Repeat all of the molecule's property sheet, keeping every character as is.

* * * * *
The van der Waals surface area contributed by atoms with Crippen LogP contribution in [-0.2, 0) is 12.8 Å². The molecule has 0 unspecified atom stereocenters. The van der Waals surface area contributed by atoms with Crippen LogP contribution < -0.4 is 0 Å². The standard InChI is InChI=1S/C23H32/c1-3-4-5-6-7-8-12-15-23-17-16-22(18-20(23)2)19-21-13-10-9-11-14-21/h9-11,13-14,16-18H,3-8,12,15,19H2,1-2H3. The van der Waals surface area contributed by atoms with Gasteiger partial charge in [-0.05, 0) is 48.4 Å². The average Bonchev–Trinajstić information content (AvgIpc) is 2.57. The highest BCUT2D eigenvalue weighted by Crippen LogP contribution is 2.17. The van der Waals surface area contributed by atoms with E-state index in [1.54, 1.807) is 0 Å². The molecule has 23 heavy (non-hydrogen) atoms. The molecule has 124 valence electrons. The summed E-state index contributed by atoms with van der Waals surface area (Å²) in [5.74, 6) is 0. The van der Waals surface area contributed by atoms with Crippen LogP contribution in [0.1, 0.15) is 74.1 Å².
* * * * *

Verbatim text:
The van der Waals surface area contributed by atoms with Crippen LogP contribution in [-0.2, 0) is 12.8 Å². The molecule has 0 unspecified atom stereocenters. The van der Waals surface area contributed by atoms with Crippen LogP contribution < -0.4 is 0 Å². The standard InChI is InChI=1S/C23H32/c1-3-4-5-6-7-8-12-15-23-17-16-22(18-20(23)2)19-21-13-10-9-11-14-21/h9-11,13-14,16-18H,3-8,12,15,19H2,1-2H3. The van der Waals surface area contributed by atoms with Gasteiger partial charge in [-0.05, 0) is 48.4 Å². The average Bonchev–Trinajstić information content (AvgIpc) is 2.57. The highest BCUT2D eigenvalue weighted by Crippen LogP contribution is 2.17. The van der Waals surface area contributed by atoms with E-state index in [1.54, 1.807) is 0 Å². The molecule has 23 heavy (non-hydrogen) atoms. The molecule has 124 valence electrons. The summed E-state index contributed by atoms with van der Waals surface area (Å²) in [5.74, 6) is 0. The van der Waals surface area contributed by atoms with Crippen LogP contribution in [0.1, 0.15) is 74.1 Å².